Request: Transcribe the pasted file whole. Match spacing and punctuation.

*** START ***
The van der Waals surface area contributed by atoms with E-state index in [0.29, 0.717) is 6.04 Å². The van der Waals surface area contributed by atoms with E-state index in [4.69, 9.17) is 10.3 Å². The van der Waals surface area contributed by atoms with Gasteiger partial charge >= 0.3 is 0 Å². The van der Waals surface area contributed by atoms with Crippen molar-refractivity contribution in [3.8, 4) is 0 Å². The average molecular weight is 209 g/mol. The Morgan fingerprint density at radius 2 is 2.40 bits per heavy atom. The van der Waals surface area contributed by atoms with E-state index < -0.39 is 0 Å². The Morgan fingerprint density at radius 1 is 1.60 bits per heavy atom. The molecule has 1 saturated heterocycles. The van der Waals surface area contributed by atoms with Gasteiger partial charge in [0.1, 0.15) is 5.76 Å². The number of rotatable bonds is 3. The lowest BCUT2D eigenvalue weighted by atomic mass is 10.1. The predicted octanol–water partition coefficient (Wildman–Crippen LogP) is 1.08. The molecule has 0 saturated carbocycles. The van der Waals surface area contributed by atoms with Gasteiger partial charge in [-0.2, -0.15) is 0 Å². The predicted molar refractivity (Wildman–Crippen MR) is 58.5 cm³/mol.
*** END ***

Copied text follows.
The van der Waals surface area contributed by atoms with E-state index in [0.29, 0.717) is 6.04 Å². The van der Waals surface area contributed by atoms with E-state index in [4.69, 9.17) is 10.3 Å². The van der Waals surface area contributed by atoms with Gasteiger partial charge >= 0.3 is 0 Å². The van der Waals surface area contributed by atoms with Crippen molar-refractivity contribution in [3.8, 4) is 0 Å². The average molecular weight is 209 g/mol. The Morgan fingerprint density at radius 2 is 2.40 bits per heavy atom. The van der Waals surface area contributed by atoms with E-state index < -0.39 is 0 Å². The Morgan fingerprint density at radius 1 is 1.60 bits per heavy atom. The molecule has 1 saturated heterocycles. The van der Waals surface area contributed by atoms with Gasteiger partial charge in [0.1, 0.15) is 5.76 Å². The number of rotatable bonds is 3. The lowest BCUT2D eigenvalue weighted by atomic mass is 10.1. The predicted octanol–water partition coefficient (Wildman–Crippen LogP) is 1.08. The molecule has 0 saturated carbocycles. The van der Waals surface area contributed by atoms with Gasteiger partial charge in [-0.2, -0.15) is 0 Å². The predicted molar refractivity (Wildman–Crippen MR) is 58.5 cm³/mol.